True Blue Aussie is like an expression that means a true aussie (australian).

Thank you for telling me. I thought the blue thingy referred to blue blood, or something like this. The whole continent royal (?) I thought.

Herman, if you say gooday mite they might think your after vegemite:).

I think I have heard what Herman says in movies here. But what is vegemite???????????? Are those insects (mite) of veggies?

Wow! It is so much fun to learn Aussie. :)
I see James and Herman are fluent in it.

#49 Angie

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Posted 28 October 2007 - 03:39 AM

Dearest Nina,

You made me smile:), but vegemite is a very popular spread here in Aussie land. It has yeast and very salty and it's black. You spread it on sparingly as it's quite salty. It's healthy as it is good for your body.

We say things differently here. Its like we say jam and you say jelly.

Angela

#50 Father David Moser

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Posted 28 October 2007 - 03:42 AM

We say things differently here. Its like we say jam and you say jelly.

Angela


One of the most confusing for my wife was "jumper" - which Aussies say when they mean "jacket" in American and what Americans say when they mean "pinafore" in Aussie.

Fr David

#51 Angie

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Posted 28 October 2007 - 04:02 AM

Yes Father Moser you are right. Isn't it funny how all Americans and Australian say things differently even though it's the same thing.

Angela

#52 Paul Cowan

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Posted 28 October 2007 - 04:33 AM

Yeah, but no need to take it out of the country. Here in Texas, we say things ya'll might not understand up North either like...(with thick accent)

Person 1: G'eet?---------------- Did you eat?
Person 2: naw, yu unt ta?--------No, you want to?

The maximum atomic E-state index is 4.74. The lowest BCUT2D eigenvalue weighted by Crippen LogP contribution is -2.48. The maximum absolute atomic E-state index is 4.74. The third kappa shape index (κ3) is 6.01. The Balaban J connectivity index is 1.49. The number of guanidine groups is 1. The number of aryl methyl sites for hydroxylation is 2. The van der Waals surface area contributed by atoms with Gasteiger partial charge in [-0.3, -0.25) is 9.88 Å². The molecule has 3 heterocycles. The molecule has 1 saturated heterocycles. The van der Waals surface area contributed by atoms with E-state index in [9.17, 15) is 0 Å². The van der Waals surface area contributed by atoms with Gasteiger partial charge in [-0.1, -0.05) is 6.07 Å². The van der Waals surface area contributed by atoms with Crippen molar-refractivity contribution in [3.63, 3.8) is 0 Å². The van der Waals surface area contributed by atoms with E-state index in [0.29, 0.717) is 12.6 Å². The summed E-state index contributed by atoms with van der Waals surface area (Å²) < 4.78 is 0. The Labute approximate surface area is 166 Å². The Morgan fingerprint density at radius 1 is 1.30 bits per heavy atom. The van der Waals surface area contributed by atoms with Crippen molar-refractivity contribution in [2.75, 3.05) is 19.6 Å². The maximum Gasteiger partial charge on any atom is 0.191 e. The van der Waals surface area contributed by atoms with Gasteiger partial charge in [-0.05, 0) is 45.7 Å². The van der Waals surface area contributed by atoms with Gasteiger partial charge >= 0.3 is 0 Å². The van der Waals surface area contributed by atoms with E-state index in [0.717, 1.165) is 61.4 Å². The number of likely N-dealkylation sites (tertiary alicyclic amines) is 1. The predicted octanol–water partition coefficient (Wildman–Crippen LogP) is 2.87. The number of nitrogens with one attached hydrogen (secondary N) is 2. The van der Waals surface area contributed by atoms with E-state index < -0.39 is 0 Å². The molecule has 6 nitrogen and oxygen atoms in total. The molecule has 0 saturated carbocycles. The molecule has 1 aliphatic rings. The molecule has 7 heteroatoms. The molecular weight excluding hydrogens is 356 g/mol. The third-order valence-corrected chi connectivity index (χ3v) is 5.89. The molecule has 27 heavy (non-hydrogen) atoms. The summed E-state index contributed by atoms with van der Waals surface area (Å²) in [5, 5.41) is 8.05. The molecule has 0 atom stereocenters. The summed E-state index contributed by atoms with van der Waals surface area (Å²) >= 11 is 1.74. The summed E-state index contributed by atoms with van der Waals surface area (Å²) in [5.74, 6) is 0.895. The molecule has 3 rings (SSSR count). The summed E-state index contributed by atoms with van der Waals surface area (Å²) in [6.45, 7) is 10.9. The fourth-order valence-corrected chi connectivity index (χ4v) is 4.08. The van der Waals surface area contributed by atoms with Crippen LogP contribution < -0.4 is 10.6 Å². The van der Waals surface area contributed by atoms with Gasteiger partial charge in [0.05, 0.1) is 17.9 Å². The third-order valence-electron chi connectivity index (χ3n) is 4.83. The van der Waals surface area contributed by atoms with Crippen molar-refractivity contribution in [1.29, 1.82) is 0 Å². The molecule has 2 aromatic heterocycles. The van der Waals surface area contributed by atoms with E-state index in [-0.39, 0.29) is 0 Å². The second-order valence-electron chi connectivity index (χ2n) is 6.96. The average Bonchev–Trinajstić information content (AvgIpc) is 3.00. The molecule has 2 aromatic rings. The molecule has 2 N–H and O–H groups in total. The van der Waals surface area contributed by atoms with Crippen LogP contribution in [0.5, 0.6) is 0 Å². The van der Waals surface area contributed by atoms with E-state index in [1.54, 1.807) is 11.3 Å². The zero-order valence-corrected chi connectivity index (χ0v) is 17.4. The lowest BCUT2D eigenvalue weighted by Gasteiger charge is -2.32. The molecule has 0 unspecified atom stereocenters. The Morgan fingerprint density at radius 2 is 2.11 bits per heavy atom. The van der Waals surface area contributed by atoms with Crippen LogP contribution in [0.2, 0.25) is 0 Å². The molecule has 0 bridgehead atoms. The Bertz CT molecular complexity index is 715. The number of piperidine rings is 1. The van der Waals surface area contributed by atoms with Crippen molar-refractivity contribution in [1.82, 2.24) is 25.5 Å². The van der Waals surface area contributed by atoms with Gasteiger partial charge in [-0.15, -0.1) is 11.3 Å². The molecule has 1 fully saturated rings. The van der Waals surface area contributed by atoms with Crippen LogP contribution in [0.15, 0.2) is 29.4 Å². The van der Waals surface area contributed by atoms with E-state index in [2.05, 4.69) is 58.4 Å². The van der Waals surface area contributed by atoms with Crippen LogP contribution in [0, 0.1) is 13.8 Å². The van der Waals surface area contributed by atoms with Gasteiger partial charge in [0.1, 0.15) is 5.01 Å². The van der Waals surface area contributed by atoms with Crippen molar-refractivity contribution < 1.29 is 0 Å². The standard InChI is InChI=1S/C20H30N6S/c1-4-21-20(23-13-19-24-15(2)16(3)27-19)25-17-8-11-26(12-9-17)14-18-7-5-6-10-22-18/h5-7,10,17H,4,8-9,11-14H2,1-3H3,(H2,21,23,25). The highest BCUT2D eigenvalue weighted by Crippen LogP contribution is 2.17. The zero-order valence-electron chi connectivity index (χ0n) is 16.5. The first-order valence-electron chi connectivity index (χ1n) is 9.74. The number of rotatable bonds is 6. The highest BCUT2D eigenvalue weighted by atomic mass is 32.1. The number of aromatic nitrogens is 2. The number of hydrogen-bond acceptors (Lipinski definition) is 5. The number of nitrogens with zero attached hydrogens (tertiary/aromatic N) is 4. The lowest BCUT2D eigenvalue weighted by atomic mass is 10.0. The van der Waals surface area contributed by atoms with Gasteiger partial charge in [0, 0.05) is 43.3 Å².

Person 1: aw'ight.----------------Alright.

Can I axe you a question?
You fixin' to do someing?

I'd be interested to know what the ingredients are in the vegemite sandwich are since they made the song about it and all.

Its like we say jam and you say jelly

skillet V frying pan
soda V pop
rubbers V boots
pecan V pecan
tomato V tomato
chevy V ford
you get the idea

Paul

#53 Angie

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Posted 28 October 2007 - 04:44 AM

Paul,

The ingredients are yeast extract, salt, mineral salt, malt extract(from barley) and of course perservative. It is a rich source of niacine, thiamine, riboflavine, and folate.

It is proudly made in Australia sine 1923 by Kraft. Full of vitamin B.

Now of course I had to go into our pantry to look this up and after all this talk, felt like some vegemite!

Actually, my husband put me on to this stuff and havn't looked back after all these years and were happy little vegemites (as the song goes!:))

Angela

#54 Paul Cowan

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Posted 28 October 2007 - 04:52 AM

Thank you Angela,

And this one is for you Mike.

Here is the History of Vegemite.

#55 Anthony

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Posted 28 October 2007 - 12:21 PM